BUFFALO, NY - The Stop Trading On Congressional Knowledge, or STOCK Act, would prohibit Members of Congress and their aids from profiting from inside information they might obtain through their official duties.
Originally authored by New York 28th District Congresswoman Louise Slaughter (D-Fairport), it languished on Capitol Hill for six years, never gaining more than 14 co-sponsors.
That was until the issue gained notoriety through a recent 60 Minutes report on congressional insider trading.
Suddenly Slaughter's bill to got 219 co sponsors-- a majority of the house--and a number almost unheard of.
But the House Financial Services Committee, which appeared to be set to fast track the bill, abruptly canceled plans to vote on it.
"We were taken completely by surprise...stunned is more like it," Slaughter told WGRZ-TV.
The bill was pulled at the behest of House Majority Leader Eric Cantor.
The No. 2 House Republican on Thursday defended his request to indefinitely delay a committee vote on the legislation, saying the issue needs to be approached "in a deliberate manner."
"This is an issue of extreme import for the confidence of the public toward this institution," Cantor said on the House floor.
A Cantor spokesman also told politico.com that a large group of bipartisan members of the committee felt the legislation was flawed and being recklessly moved solely in response to media pressure.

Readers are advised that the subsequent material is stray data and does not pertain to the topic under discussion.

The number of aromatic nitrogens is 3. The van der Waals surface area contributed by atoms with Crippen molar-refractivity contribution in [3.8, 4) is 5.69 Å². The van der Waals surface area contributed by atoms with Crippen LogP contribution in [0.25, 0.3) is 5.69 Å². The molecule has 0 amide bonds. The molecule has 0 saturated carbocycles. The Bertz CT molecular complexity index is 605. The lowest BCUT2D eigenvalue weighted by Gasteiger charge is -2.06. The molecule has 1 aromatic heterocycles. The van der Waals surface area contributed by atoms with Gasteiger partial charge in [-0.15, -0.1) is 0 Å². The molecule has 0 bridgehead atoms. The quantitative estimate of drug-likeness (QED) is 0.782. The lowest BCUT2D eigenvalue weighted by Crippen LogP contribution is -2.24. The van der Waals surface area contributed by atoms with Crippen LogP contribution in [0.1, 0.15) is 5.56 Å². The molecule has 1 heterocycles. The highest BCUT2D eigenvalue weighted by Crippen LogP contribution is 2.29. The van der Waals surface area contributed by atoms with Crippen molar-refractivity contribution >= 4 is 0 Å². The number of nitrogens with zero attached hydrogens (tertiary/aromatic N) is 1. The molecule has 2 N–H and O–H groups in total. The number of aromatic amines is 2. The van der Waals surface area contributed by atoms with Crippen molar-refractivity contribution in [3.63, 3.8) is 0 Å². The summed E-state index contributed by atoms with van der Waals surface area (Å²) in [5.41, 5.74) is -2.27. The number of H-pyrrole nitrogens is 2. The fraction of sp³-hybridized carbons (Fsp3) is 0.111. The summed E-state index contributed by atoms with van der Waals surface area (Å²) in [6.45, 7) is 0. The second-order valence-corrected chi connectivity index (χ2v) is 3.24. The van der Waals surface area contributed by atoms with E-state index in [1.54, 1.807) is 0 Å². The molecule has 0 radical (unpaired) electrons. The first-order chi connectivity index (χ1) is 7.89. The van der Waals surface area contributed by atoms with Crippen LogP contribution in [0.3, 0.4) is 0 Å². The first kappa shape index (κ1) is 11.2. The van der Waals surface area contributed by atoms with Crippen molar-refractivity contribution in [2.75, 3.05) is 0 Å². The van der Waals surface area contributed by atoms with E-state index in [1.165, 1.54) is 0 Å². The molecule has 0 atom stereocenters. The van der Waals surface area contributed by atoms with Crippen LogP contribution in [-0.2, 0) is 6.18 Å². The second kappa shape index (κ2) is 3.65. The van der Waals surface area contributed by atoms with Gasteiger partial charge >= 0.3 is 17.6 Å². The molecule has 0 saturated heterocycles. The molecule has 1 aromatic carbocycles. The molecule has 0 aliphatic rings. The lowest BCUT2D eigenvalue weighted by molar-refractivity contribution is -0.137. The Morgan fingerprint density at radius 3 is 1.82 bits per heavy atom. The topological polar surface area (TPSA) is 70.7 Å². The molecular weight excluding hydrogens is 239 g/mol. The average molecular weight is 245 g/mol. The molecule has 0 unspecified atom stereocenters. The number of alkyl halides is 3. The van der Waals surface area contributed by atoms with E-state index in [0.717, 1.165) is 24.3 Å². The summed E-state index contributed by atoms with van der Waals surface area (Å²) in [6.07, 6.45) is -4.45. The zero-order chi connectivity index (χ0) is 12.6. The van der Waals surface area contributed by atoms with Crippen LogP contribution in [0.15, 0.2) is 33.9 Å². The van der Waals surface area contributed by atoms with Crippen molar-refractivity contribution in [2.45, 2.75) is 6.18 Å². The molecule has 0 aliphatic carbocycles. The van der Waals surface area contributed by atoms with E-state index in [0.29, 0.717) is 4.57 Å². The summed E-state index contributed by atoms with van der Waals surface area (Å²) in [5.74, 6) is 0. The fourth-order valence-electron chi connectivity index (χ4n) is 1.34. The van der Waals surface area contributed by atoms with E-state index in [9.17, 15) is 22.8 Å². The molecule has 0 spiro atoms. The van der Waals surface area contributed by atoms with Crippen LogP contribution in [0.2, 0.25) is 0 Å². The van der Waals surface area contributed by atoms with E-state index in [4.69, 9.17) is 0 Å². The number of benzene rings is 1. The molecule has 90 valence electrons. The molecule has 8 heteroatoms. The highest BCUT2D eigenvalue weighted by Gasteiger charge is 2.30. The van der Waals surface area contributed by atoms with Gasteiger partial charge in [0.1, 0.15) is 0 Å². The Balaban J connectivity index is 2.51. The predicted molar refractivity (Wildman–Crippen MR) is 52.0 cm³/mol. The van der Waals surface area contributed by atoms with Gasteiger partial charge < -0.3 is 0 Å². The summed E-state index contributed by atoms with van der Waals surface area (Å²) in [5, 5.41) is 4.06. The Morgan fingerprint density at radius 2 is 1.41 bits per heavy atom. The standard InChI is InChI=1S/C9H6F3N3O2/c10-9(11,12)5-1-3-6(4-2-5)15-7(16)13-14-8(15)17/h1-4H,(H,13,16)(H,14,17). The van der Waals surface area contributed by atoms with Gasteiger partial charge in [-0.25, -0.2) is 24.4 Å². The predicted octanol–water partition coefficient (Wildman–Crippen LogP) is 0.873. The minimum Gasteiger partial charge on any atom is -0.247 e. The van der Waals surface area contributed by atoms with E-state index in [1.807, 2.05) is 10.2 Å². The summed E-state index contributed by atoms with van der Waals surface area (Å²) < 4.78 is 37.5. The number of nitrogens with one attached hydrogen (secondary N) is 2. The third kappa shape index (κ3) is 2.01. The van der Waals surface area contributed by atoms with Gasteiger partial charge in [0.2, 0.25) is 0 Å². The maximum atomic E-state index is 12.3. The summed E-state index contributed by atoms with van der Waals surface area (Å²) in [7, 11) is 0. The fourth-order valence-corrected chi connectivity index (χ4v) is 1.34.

"Oh, .. for goodness sakes!" replied Slaughter. "Last week we passed a bill worth hundreds of billions of dollars with a less than a two day layover and no one knew what was in it. This bill has been around for 6 years!"
"If it gets to the Senate floor I would guess it would pass and pass overwhelmingly," said US Senator Charles Schumer (D-NY), who told 2 On Your Side he supports the STOCK Act.
"People lose trust in the system if they feel their Congressmen or Senators have a greater advantage than they do in making money in any way, so it's unfair and it's wrong and I hope that they will put it on track," Schumer said.
Slaughter has written Cantor, protesting his role in preventing the vote, and hopes public pressure will force him to get the bill back on track. Equally upset is Minnesota Congressman Tim Walz who co-authored Slaughter's bill, and who said, "If this thing doesn't happen, then hepatitis will be more popular than the U.S. Congress."
Click on the video player to watch our story from 2 on Your Side reporter Dave McKinley and Photojournalist Bob Mancuso.
Click here to read Dave McKinley's blog.